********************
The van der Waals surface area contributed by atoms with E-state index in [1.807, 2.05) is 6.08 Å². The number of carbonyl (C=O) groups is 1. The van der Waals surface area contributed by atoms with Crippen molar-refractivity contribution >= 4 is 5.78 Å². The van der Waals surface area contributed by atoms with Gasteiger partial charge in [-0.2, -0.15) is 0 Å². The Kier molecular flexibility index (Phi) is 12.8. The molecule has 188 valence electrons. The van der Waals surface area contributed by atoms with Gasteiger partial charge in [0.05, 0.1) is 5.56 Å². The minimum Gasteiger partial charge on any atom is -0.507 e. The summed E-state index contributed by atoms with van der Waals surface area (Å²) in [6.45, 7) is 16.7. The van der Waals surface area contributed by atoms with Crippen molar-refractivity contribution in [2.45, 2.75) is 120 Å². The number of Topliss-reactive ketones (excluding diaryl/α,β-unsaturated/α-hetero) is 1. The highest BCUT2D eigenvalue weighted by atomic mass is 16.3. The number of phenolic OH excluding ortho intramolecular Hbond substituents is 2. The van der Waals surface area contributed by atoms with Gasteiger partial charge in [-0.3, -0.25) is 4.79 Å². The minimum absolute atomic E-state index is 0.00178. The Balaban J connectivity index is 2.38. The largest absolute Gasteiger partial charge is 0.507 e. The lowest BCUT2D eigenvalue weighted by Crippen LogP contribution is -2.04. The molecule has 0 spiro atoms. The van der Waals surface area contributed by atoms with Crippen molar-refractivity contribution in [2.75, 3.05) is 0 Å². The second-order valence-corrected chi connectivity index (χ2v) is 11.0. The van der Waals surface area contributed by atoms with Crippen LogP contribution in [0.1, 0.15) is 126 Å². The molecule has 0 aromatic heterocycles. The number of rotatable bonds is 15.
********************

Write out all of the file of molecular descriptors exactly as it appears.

The van der Waals surface area contributed by atoms with E-state index in [1.807, 2.05) is 6.08 Å². The number of carbonyl (C=O) groups is 1. The van der Waals surface area contributed by atoms with Crippen molar-refractivity contribution >= 4 is 5.78 Å². The van der Waals surface area contributed by atoms with Gasteiger partial charge in [-0.2, -0.15) is 0 Å². The Kier molecular flexibility index (Phi) is 12.8. The molecule has 188 valence electrons. The van der Waals surface area contributed by atoms with Gasteiger partial charge in [0.05, 0.1) is 5.56 Å². The minimum Gasteiger partial charge on any atom is -0.507 e. The summed E-state index contributed by atoms with van der Waals surface area (Å²) in [6.45, 7) is 16.7. The van der Waals surface area contributed by atoms with Crippen molar-refractivity contribution in [2.45, 2.75) is 120 Å². The number of Topliss-reactive ketones (excluding diaryl/α,β-unsaturated/α-hetero) is 1. The highest BCUT2D eigenvalue weighted by atomic mass is 16.3. The number of phenolic OH excluding ortho intramolecular Hbond substituents is 2. The van der Waals surface area contributed by atoms with Gasteiger partial charge in [-0.3, -0.25) is 4.79 Å². The minimum absolute atomic E-state index is 0.00178. The Balaban J connectivity index is 2.38. The largest absolute Gasteiger partial charge is 0.507 e. The lowest BCUT2D eigenvalue weighted by Crippen LogP contribution is -2.04. The molecule has 0 spiro atoms. The van der Waals surface area contributed by atoms with Crippen molar-refractivity contribution in [2.75, 3.05) is 0 Å². The second-order valence-corrected chi connectivity index (χ2v) is 11.0. The van der Waals surface area contributed by atoms with Crippen LogP contribution in [0.1, 0.15) is 126 Å². The molecule has 0 aromatic heterocycles. The number of rotatable bonds is 15.